Evangelical Tracts and Real Art
- Thursday, July 26, 2012
A high profile Christian music website posted a discussion of another song ("This Is Not the End"), along with a walkthrough of the music a few months ago. The comment thread - to my sorrow, but unfortunately not my surprise - read much like that iTunes review. "Why isn't Jesus mentioned explicitly in this song?" wondered nearly half the comments. "How can this be a 'worship' song?" The closing lines of the song, "We will shine like the stars / Bright, brighter" came in for particular criticism. Complaints ranged from that lack of explicit reference to God to comparisons to New Age philosophies.
This revealed a certain lack of Biblical literacy, of course - Esther conspicuously fails to name God; the closing lines of the song are a direct allusion to Daniel - but they also revealed an inability to grasp the song in its context, or to understand how art can carry meaning without functioning didactically.
That, of course, is as it should be. God called the world good in the act of creating it: before the fall, before the need for the evangel ever arose, the world was good. Creating beauty is good. The world has intrinsic value, not merely as a means to an end, for it was made to show forth the splendor of God, and so it does. Artistic endeavors themselves have merit1 even (or especially) when they avoid preaching and stick to painting.
It may be cliché to say that evangelicals are bad at art - we are, and I think most thoughtful folks know it - but we struggle to identify why we are bad at art. Some point to the liturgical traditions from which great Christian artists have sprung. There is likely some merit to this point: liturgical traditions consciously embrace the role of beauty and narrative in the service in ways that evangelical services generally eschew for simpler and more viscerally emotional responses.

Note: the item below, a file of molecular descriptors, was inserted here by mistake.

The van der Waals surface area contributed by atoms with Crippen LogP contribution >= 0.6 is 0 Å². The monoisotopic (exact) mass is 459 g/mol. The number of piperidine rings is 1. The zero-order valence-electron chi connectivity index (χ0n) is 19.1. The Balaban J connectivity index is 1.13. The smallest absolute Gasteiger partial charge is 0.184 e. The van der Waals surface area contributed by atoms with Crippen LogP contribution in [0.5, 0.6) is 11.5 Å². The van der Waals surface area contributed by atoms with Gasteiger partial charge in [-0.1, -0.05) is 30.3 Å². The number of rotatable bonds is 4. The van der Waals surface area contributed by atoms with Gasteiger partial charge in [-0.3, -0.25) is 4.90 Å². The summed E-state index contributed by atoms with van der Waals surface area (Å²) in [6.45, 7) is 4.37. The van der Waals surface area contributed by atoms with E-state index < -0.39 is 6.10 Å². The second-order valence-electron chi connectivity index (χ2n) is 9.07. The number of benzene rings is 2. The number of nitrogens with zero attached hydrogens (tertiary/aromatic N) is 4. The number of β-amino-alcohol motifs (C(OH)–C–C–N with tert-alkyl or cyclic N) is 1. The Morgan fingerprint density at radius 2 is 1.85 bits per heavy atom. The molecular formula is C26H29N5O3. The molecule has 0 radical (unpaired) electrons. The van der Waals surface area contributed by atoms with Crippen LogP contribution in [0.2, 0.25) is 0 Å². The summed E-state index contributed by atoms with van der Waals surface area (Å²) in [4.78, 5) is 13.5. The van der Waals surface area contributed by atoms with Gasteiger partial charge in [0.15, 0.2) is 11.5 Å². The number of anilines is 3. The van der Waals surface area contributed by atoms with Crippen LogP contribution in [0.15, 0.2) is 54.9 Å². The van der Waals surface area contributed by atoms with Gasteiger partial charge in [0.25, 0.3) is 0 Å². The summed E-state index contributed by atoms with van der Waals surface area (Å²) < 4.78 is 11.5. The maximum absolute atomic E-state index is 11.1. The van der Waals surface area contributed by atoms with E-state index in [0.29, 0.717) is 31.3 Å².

More fundamental, I suspect, is our tendency as evangelicals to see the world in terms only of mission.2 Along the way, we lose sight of many important truths: the beauty of vocation dimmed by overemphasis on vocational ministry, the delight of community buried under the weight of too many programs, and the value of art hidden in its subsumption under propagandistic didacticism. We struggle in each of these areas because we do not recognize that all things work to the glory of God.
My aim is not to diminish evangelism. (Quite the contrary, as will become clear in a moment.)
When we fail to see the other goods in the world, when we attempt to turn everything to the single aim of evangelization, we break those other goods. We cease worshipping God in our vocation, considering it inferior to the work of the paid pastor or missionary. We cease worshipping God in our ordinary fellowship, considering community to be pointless unless it's doing something. (We're often not sure what we should be doing, but definitely more than just enjoying food and prayer, right?) We cease worshipping God in the making of and enjoyment of good art, considering it worthless unless it can be turned toward explicitly evangelistic or didactic ends.
In so doing, we not only diminish those other goods; we hurt our evangelistic cause. We paint a shallow picture of a God smaller than He is: a God who has no time for ordinary men and women, for simple joys, for the beauty of the world He made. And the remedy cannot be trying to do each of those better for the sake of getting people to recognize him; that's just more of the same. Rather, we need a recovery of the value of each sphere. Family, government, vocation, art, community, sport, and yes, evangelism: these are distinct goods. Christ is at the center of all of them, but they point to him differently. Art is not for propaganda; it is for beauty and for meaning.
That Güngör's music is not an evangelistic tract, not readily turned into yet one more worship anthem, is in fact one measure of its real artistic quality. That alone does not qualify it to be good art, but it is a prerequisite. Until we grasp that, we will be left making gospel tracts into movies and songs and novels, and wondering why our art is so terrible.
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